“The 2021-22 budget will include funding to continue courses within the academies and pathways which are currently in development,” the district said in a statement. “As planning continues, district leaders will continue to work with each school to identify specific needs for special equipment or materials.”
District officials have said a survey went out to parents, teachers and community partners on the changes. The district said it also formed a “branding team.”
Havlovic said the survey was designed to collect input on strengths, weaknesses, opportunities and threats facing the high schools.
District officials said that survey went out to more than 34,000 parents, students and staff members. About 2,100 responses to the survey were received.
Board member Spencer Head said he expected the survey to ask respondents specific questions about the academies and pathways but instead found it asked general questions about the district.
“It’s a night and day difference between what I thought the engagement was and what it actually was,” Head said.
Head asked what OPS has done to ask the community specific questions about the programming changes and outreach to parents.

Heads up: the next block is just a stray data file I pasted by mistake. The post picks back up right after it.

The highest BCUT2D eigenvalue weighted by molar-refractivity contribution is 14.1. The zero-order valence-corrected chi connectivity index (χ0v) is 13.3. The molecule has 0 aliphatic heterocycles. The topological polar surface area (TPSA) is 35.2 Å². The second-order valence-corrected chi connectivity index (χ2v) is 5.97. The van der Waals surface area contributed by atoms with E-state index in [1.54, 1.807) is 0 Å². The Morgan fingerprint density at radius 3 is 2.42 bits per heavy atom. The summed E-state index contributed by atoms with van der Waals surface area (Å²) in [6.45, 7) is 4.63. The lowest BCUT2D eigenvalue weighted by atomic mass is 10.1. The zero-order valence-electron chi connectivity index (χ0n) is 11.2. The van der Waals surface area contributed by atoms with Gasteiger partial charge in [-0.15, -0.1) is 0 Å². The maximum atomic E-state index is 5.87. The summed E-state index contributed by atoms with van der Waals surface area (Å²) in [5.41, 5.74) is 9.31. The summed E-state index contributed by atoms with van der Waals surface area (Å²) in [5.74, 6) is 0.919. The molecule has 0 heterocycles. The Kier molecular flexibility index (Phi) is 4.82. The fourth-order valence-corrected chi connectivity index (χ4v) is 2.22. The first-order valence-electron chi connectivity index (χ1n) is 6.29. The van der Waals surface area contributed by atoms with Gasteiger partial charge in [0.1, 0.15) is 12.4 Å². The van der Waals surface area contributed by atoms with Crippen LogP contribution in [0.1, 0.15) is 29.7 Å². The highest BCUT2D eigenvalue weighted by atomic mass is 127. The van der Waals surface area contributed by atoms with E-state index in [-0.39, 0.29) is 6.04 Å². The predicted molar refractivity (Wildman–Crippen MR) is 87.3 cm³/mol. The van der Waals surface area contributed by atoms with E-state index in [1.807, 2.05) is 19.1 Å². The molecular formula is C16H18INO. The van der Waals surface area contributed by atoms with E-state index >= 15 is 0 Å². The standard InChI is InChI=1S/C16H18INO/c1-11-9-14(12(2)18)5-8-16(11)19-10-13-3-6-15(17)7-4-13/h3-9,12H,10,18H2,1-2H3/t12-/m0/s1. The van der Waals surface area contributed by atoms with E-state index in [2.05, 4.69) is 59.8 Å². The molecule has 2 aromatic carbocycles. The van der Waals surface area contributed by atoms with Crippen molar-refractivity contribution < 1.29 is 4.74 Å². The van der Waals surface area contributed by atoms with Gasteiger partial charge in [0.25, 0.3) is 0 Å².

Susan Christopherson, director of secondary education for OPS, said the surveys told district officials what skills parents want their students to attain during their time with OPS.
Christopherson said the district is focused on connecting students with high-skill, high-wage and in-demand jobs.
Board member Marque Snow asked if students will be able to catch up academically to be ready for the academies and pathways given the disruption caused by the pandemic.
Logan said the district is looking at where students are and will administer more assessments, including for remote students, at the end of the school year.
Logan said high school freshmen are always at risk because of their age, and it’s a significant transition to go from a sheltered elementary and middle school experience into high school, where they have more freedom. And now all OPS students have had some interrupted learning because of the pandemic. There is even more urgency around making sure freshmen have structures around them to connect them to the high school experience, Logan said.
Several board members asked if and how the district will be monitoring the programs to make sure they’re producing the results the district wants.
Logan said the district will monitor student engagement, attendance, behavior and credit attainment. She said the district can do a comparison of students in different academies.
Graduation rates will also be important, Logan said, but it’s a lagging indicator that district officials can’t see until students are gone.
The OPS graduation rate for the 2019-2020 school year was 73%. As stated in the district’s strategic plan, the district’s goal by June 2025 is for each school to increase the percentage of ninth- through twelfth-grade students identified as on-track for graduation by 5%.
The school board will meet on Monday at 6:30 p.m. at the Teacher Administrative Center, 3215 Cuming St. The academies and pathways are not on the agenda.